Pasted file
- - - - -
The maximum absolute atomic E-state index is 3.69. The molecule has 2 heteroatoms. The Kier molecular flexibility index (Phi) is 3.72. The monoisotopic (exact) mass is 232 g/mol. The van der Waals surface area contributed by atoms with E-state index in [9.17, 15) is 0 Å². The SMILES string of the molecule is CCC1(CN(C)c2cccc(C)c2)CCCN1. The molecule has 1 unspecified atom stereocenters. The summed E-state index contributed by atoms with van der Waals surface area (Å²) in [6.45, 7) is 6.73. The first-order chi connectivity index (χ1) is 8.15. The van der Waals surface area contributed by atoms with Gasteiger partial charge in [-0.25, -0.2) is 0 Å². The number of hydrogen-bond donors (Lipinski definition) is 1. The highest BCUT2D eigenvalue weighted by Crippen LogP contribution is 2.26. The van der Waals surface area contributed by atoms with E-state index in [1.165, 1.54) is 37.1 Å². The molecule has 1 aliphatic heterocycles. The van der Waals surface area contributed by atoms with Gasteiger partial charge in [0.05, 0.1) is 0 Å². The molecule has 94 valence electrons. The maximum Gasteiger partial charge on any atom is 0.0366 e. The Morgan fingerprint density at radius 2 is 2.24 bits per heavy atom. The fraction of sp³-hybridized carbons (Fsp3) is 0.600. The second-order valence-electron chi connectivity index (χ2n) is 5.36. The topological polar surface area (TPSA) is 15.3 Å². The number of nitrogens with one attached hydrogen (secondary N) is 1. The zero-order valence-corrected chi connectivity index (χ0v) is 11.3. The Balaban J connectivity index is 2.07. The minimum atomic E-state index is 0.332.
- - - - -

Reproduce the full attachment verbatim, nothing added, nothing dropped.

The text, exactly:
The maximum absolute atomic E-state index is 3.69. The molecule has 2 heteroatoms. The Kier molecular flexibility index (Phi) is 3.72. The monoisotopic (exact) mass is 232 g/mol. The van der Waals surface area contributed by atoms with E-state index in [9.17, 15) is 0 Å². The SMILES string of the molecule is CCC1(CN(C)c2cccc(C)c2)CCCN1. The molecule has 1 unspecified atom stereocenters. The summed E-state index contributed by atoms with van der Waals surface area (Å²) in [6.45, 7) is 6.73. The first-order chi connectivity index (χ1) is 8.15. The van der Waals surface area contributed by atoms with Gasteiger partial charge in [-0.25, -0.2) is 0 Å². The number of hydrogen-bond donors (Lipinski definition) is 1. The highest BCUT2D eigenvalue weighted by Crippen LogP contribution is 2.26. The van der Waals surface area contributed by atoms with E-state index in [1.165, 1.54) is 37.1 Å². The molecule has 1 aliphatic heterocycles. The van der Waals surface area contributed by atoms with Gasteiger partial charge in [0.05, 0.1) is 0 Å². The molecule has 94 valence electrons. The maximum Gasteiger partial charge on any atom is 0.0366 e. The Morgan fingerprint density at radius 2 is 2.24 bits per heavy atom. The fraction of sp³-hybridized carbons (Fsp3) is 0.600. The second-order valence-electron chi connectivity index (χ2n) is 5.36. The topological polar surface area (TPSA) is 15.3 Å². The number of nitrogens with one attached hydrogen (secondary N) is 1. The zero-order valence-corrected chi connectivity index (χ0v) is 11.3. The Balaban J connectivity index is 2.07. The minimum atomic E-state index is 0.332.